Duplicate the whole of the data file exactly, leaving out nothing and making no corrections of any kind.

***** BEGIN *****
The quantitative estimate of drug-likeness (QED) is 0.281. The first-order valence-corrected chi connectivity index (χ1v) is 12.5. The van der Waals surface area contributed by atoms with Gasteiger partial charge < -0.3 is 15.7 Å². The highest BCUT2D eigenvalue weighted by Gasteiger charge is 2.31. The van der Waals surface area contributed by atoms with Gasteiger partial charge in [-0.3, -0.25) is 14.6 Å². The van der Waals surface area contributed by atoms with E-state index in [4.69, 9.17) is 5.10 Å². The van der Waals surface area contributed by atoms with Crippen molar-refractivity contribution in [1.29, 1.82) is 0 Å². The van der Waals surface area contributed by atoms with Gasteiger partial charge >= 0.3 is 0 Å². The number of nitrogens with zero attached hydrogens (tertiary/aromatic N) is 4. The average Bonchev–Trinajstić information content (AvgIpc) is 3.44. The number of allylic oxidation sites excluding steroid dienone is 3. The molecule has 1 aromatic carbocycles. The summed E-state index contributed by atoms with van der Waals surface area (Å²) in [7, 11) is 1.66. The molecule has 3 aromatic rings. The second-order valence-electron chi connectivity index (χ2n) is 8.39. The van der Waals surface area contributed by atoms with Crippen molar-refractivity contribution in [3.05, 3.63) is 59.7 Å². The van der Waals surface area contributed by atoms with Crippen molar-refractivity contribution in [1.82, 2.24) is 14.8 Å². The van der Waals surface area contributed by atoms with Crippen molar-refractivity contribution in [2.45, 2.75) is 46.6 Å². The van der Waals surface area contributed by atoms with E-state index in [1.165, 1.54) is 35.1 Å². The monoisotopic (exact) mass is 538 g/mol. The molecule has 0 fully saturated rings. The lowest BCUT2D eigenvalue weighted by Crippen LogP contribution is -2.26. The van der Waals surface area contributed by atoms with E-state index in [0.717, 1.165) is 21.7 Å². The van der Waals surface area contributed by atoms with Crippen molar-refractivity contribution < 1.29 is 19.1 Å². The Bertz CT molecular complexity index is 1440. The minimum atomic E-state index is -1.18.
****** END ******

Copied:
The quantitative estimate of drug-likeness (QED) is 0.281. The first-order valence-corrected chi connectivity index (χ1v) is 12.5. The van der Waals surface area contributed by atoms with Gasteiger partial charge < -0.3 is 15.7 Å². The highest BCUT2D eigenvalue weighted by Gasteiger charge is 2.31. The van der Waals surface area contributed by atoms with Gasteiger partial charge in [-0.3, -0.25) is 14.6 Å². The van der Waals surface area contributed by atoms with E-state index in [4.69, 9.17) is 5.10 Å². The van der Waals surface area contributed by atoms with Crippen molar-refractivity contribution in [1.29, 1.82) is 0 Å². The van der Waals surface area contributed by atoms with Gasteiger partial charge >= 0.3 is 0 Å². The number of nitrogens with zero attached hydrogens (tertiary/aromatic N) is 4. The average Bonchev–Trinajstić information content (AvgIpc) is 3.44. The number of allylic oxidation sites excluding steroid dienone is 3. The molecule has 1 aromatic carbocycles. The summed E-state index contributed by atoms with van der Waals surface area (Å²) in [7, 11) is 1.66. The molecule has 3 aromatic rings. The second-order valence-electron chi connectivity index (χ2n) is 8.39. The van der Waals surface area contributed by atoms with Crippen molar-refractivity contribution in [3.05, 3.63) is 59.7 Å². The van der Waals surface area contributed by atoms with Crippen molar-refractivity contribution in [1.82, 2.24) is 14.8 Å². The van der Waals surface area contributed by atoms with Crippen molar-refractivity contribution in [2.45, 2.75) is 46.6 Å². The van der Waals surface area contributed by atoms with E-state index in [1.165, 1.54) is 35.1 Å². The monoisotopic (exact) mass is 538 g/mol. The molecule has 0 fully saturated rings. The lowest BCUT2D eigenvalue weighted by Crippen LogP contribution is -2.26. The van der Waals surface area contributed by atoms with E-state index in [0.717, 1.165) is 21.7 Å². The van der Waals surface area contributed by atoms with Crippen molar-refractivity contribution < 1.29 is 19.1 Å². The Bertz CT molecular complexity index is 1440. The minimum atomic E-state index is -1.18.